Use rubber bracelets to babyproof cabinet latches

LiveStrong rubber bracelet Simple, fantastic babyproofing hack from Linda:

Everything in our house is a non-standard size, so it has been next to impossible to find babyproofing cabinet latches. We have had great luck with those LiveStrong-style rubber band bracelets looped around the cabinet knobs, keeping the doors closed. As an added bonus, since they can be purchased cheaply from almost any charity, your money also goes to support a good cause!

Related: Hairbands as lightweight cabinet locks


  1. Nicole says

    I really like this idea. Rubber bands are a smart and inexpensive idea too, but I like the “no snapping” quality of the liveStrong bracelets. Plus, I really like that by buying something we need anyway we will also be using our money for a good cause! Nice Hack!

  2. chris says

    We’ve been using heavy rubber bands for years, but the boy is sickeningly obsessed with doors which led to many broken bands. I’d been using heavy hair bands for a while but those have slowly been breaking also. Personally I love the snapping quality which was a great deterrent up until this kid! We’ve got a handful of those livestrong type bracelets from benefit for my brother-in-law a few weeks ago. Hopefully, they’ll survive this kid.

    Anybody have suggestions for lever-style doorknobs? We’ve got a round one on the front door and a safety device on that, but all the other house doors are suddenly fair game to the 15 month old.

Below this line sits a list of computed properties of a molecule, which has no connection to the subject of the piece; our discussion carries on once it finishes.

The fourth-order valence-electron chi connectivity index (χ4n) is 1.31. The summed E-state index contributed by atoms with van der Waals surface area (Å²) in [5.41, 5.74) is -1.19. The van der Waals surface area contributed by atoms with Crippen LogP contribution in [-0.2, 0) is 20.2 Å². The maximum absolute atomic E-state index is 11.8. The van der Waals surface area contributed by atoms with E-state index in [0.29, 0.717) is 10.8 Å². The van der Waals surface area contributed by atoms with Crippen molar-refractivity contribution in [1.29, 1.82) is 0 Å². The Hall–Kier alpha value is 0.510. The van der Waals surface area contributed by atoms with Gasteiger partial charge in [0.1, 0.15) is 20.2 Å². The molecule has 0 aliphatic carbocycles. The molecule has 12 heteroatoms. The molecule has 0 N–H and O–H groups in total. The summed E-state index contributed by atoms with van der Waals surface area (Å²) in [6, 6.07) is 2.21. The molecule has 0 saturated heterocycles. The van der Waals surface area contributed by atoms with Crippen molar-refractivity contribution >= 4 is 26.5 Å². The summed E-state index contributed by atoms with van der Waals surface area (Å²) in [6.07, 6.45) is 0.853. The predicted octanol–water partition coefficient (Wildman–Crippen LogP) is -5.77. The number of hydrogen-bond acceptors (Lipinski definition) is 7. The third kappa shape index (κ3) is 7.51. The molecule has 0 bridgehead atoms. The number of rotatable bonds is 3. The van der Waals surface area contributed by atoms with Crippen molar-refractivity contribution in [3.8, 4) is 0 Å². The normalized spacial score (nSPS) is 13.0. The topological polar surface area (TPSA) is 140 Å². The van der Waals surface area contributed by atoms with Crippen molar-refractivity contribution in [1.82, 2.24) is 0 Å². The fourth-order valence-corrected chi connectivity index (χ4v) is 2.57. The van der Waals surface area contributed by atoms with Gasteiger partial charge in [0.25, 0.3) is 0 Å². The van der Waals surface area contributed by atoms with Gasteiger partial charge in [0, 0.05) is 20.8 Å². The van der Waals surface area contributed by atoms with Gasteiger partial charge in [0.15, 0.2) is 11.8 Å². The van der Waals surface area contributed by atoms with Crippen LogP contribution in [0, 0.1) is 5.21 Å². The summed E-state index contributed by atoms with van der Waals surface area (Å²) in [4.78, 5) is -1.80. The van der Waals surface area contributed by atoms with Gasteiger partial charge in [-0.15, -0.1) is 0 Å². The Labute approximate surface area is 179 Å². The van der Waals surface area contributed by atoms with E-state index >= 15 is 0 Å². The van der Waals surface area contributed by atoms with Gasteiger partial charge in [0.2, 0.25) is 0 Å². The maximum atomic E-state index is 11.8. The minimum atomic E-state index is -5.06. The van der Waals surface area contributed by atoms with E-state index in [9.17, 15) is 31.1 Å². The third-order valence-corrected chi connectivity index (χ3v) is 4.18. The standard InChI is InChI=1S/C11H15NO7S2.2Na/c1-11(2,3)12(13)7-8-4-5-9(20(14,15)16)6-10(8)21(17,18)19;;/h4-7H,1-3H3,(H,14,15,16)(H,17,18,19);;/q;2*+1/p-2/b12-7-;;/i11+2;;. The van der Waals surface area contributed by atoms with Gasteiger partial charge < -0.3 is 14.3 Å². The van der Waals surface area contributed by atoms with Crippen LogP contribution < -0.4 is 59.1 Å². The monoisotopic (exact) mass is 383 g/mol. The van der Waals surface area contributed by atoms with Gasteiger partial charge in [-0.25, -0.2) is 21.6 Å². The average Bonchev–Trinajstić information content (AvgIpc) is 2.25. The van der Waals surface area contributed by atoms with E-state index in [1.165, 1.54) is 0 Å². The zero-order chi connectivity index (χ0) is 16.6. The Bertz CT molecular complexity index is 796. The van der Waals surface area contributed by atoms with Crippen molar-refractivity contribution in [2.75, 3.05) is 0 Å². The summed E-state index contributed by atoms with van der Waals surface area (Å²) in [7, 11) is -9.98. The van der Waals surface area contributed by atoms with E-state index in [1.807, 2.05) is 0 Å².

What about glass shower doors? The kind where it’s a step in tiled shower with glass walls and a swinging door. We’ve just returned from getting stitches in his chin from him getting in there and falling onto the doorway trim. Thankfully he didn’t fracture hi jaw on that sharp thin trim.

    The kid is scaring me. He’s there, then you literally just blink and he’s gone. Girls were so much easier…

  3. LauraK says

    I use the hairband trick, since that is what I usually have lying around. But, even better than that is the thick green velcro strips that come wrapped around lettuce and other produce. By the time my daughter figured out how to get it off, she had lost interest in the doors it was on.

  4. says

    Regarding the rubber bands, you can also use bungee cords instead, much sturdier, and with hooks on the ends, it’s much easier to undo them. I used to just wrap it in a figure eight around the handles and hook ‘em together. If it’s a good fit, it won’t be easy for a small person to un-hook.